“But I learned from it and this year my level of concentration is much higher. I think I’ve matured a lot as a driver. I really understand the limitations of the car now, what it’s capable of and what it’s not capable of.”

Jakob Ebrey Photography

Bigger, faster, stronger

Understanding your car and your role as a driver is another area in which the two women have put a lot of work. “The first time driving a car, it is a big step,” relates Powell. “Karting is a great help, but when you step into a race car, it is bigger, faster, there is a lot more going on. Suddenly you’re dealing with suspension, much bigger tires and so on. Everything is totally different.”

And as most feeder series are a one-make championship, small setup changes can make a huge difference to the car’s performance. “We worked hard on improving Abbi’s feedback and understanding that driver inputs are important to how they affect the car,” says Powell. “Sometimes you might think: I got loads of understeer or oversteer here, but actually it is the driver’s input that is causing it, and not necessarily the car. Abbi has gotten a lot better there. She can now differentiate between whether it is her own input or whether it is something the car is doing.”

The youngster agrees with that notion. “I definitely have a much better understanding of the car, and the technical inputs it takes to push it to its limits,” she says. “And Alice constantly pushes me. When we’re going through data, she’s like: this driver can do it, so why can’t you? So it is just a matter of doing laps together and understanding it better. Hopefully that will have an effect and help me win the championship this year.”

Jakob Ebrey Photography

No tunnel vision

Continuing in British F4 was not necessarily a given. Last October Pulling ran a single weekend in the now defunct Formula Renault Eurocup at Imola and she admits that the new Formula Regional European by Alpine (FRECA) was an option she considered. “But of course it is a much larger financial step. It was an exciting experience going to Imola. It was a tough weekend and I was thrown in at the deep end, but I now understand what the next steps are and what to expect,” she relates.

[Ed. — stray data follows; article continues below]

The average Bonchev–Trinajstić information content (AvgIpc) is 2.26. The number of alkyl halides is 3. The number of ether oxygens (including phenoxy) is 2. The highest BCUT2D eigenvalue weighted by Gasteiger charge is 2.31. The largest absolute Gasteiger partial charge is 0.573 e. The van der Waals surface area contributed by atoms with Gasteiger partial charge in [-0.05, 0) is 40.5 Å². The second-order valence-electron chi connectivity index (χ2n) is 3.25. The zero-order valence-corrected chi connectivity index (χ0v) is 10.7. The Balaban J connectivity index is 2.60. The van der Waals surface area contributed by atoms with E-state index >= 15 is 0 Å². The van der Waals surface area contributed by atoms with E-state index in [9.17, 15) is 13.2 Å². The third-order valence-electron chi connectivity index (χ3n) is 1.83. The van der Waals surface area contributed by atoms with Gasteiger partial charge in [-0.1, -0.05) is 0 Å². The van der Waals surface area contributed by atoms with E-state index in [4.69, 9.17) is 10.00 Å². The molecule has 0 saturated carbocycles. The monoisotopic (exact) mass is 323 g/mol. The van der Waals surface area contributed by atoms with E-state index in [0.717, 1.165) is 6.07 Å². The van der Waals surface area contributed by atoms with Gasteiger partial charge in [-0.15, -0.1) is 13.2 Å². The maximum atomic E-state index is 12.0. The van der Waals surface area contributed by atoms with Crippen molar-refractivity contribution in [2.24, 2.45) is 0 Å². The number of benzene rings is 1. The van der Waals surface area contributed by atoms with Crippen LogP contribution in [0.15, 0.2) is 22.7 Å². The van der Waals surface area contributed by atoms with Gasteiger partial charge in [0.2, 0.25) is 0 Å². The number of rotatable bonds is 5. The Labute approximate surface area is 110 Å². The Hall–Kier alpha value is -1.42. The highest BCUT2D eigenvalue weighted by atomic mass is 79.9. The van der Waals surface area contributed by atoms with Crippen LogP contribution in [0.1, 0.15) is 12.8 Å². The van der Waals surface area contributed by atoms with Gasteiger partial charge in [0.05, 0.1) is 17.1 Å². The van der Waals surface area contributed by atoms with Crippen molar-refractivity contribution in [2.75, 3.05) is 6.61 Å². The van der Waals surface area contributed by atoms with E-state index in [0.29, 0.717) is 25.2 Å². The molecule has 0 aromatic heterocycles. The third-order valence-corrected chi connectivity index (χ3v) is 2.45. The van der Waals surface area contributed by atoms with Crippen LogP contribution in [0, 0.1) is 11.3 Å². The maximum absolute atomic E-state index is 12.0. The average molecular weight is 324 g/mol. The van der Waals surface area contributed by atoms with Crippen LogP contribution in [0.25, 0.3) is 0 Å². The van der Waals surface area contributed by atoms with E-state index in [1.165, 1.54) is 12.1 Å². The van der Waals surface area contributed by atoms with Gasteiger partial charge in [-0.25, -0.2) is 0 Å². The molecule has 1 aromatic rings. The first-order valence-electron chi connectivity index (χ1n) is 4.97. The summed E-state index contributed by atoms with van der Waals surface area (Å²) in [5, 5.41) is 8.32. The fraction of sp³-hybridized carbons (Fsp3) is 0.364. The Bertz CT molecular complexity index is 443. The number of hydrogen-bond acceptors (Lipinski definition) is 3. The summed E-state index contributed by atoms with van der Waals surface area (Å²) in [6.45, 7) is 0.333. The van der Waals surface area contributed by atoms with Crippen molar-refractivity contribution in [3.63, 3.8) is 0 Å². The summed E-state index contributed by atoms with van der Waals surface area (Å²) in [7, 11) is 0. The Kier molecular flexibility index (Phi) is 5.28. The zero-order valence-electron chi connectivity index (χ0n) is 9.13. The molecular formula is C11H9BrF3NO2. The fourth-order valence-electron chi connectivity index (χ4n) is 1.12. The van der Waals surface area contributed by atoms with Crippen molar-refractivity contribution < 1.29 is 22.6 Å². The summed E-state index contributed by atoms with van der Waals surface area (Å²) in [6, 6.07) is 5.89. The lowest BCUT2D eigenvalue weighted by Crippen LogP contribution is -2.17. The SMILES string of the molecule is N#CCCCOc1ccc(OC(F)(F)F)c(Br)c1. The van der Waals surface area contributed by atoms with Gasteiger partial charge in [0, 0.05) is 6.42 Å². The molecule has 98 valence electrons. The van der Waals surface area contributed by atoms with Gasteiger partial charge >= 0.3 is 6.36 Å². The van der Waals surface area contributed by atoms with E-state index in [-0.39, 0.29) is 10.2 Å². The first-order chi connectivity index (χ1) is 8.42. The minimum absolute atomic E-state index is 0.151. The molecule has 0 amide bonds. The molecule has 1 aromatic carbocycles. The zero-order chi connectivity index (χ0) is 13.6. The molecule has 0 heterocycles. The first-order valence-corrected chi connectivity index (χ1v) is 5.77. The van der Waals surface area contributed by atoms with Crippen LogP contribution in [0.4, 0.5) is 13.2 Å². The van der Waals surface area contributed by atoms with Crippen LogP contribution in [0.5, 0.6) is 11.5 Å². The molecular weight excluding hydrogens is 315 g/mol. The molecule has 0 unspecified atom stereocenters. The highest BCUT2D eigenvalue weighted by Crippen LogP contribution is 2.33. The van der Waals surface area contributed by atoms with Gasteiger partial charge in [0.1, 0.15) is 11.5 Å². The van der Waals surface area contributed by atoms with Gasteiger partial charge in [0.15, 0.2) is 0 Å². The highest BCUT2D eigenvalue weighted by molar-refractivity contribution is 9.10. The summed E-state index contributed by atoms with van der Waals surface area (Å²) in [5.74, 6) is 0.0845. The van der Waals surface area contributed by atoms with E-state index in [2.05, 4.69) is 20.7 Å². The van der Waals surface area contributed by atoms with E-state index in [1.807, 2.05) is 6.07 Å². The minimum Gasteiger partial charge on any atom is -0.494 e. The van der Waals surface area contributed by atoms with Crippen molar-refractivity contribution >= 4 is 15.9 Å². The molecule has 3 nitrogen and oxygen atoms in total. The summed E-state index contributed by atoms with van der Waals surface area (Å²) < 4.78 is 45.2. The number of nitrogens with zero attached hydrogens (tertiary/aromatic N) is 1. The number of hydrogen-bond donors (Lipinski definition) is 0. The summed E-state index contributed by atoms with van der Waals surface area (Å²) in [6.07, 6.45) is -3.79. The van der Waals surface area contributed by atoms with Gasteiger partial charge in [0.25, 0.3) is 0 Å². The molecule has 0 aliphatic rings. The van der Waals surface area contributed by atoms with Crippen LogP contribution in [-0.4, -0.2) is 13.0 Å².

So while she is fully focused on F4 in 2021, FRECA is definitely on her radar beyond this year. “After Imola we also did another test in the car and I was very competitive. The steps taken from Imola to this test were quite big, so I was really happy with it and exceeded the expectations of everyone.”

Naturally there are also other ways to reach her ultimate aim of driving in Formula 1. An obvious option for Pulling would be to follow in her mentor’s footsteps and join W Series within the next few years. “I think it’s a really good series on the road to F1,” she says. “It’s a good platform to get your name out there and get useful track time. I know from talking to Alice that it can give you a lot of experience, especially as a young driver with big aspirations.”

But while Formula 1 is her lodestar, Abbi Pulling is refreshingly open about other avenues. “Oh definitely prototype cars,” she enthuses, when asked if she has thought about other top levels in motorsports. “They have always interested me, from a young age. The LMP cars, you know? I’ll push to get as close as I can but if F1 is not reachable, those options are also open. I’m not going to have complete tunnel vision on single seaters.”